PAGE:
None of the novel tailless compounds had any notable activity against P. aeruginosa ATCC 27853. This is in sharp contrast to PMBN, which displayed antipseudomonal activity even in the absence of rifampin (Table (Table1),1), as noted previously (21, 28).

MICs of NAB741.

The lack of any potent direct antibacterial activity was verified by measuring the MICs of NAB741 for E. coli IH3080, E. coli ATCC 25922, K. pneumoniae ATCC 13883, E. cloacae ATCC 23355, and A. baumannii ATCC 19606. For each strain, the MIC was ≥32 μg/ml. Furthermore, the MICs for the CCUG and F strains of E. coli (n = 12), K. pneumoniae (n = 4), E. cloacae (n = 4), and A. baumannii (n = 2) were ≥32 μg/ml, with the exception of the MIC for E. coli F19, which was 16 μg/ml. Resistant strains (MIC ≥ 32 μg/ml) also included P. aeruginosa ATCC 27853, as well as the polymyxin-resistant organisms S. aureus ATCC 25923 and C. albicans ATCC 28366.

Ability of NAB741 to sensitize E. coli, K. pneumoniae, E. cloacae, and A. baumannii to antibacterial agents.

The synergy of NAB741 with rifampin, as well as with another hydrophobic antibiotic, clarithromycin, was tested using the checkerboard method and cation-adjusted Mueller-Hinton II broth (Table (Table2).2). Very strong synergism with both agents was observed, with FICI as low as ≤0.141 to ≤0.155 for rifampin and 0.094 for clarithromycin. At 8 μg/ml, NAB741 decreased the MIC of rifampin by a factor of 32 and that of clarithromycin by factors ranging from ≥64 to ≥128. At 4 μg/ml, the factors ranged from 4 to 8 for rifampin and from ≥32 to ≥64 for clarithromycin. NAB741 alone was not inhibitory (tested up to the NAB741 concentration of 32 μg/ml).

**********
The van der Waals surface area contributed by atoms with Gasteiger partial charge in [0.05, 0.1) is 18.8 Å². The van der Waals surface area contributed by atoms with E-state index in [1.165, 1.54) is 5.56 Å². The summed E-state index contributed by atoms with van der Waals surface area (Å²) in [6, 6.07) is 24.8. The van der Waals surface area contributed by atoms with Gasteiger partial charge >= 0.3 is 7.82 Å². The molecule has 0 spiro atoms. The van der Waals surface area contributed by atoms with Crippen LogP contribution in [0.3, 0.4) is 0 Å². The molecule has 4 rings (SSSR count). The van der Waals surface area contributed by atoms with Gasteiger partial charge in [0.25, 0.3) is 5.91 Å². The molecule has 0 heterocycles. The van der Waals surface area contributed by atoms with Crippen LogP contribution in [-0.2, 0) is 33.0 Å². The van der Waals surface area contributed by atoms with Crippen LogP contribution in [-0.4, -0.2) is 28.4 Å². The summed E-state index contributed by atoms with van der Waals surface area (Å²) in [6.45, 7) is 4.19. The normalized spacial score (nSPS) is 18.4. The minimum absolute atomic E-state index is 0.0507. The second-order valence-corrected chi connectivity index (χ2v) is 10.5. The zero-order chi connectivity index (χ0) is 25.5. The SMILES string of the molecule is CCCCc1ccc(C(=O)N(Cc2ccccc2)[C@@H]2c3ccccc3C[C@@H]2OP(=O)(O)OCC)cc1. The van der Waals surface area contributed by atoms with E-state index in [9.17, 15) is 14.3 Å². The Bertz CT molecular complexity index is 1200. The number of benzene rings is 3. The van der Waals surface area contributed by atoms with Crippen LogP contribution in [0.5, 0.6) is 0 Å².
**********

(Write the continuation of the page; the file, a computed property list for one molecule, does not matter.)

TABLE 2.
MICs of rifampin and clarithromycin for E. coli ATCC 25922 in the presence of increasing concentrations of NAB741a

The MICs of rifampin and clarithromycin were then determined for two strains of E. coli (ATCC 25922 and IH3080), as well as for K. pneumoniae ATCC13883, E. cloacae ATCC 23355, and A. baumannii ATCC 19606, by using Etest strips on Mueller-Hinton agar containing increasing concentrations of NAB741. Under the conditions used, NAB741 displayed no direct growth-inhibitory activity even at the highest concentration tested (16 μg/ml), except that it inhibited the growth of E. cloacae ATCC 23355 at 16 μg/ml.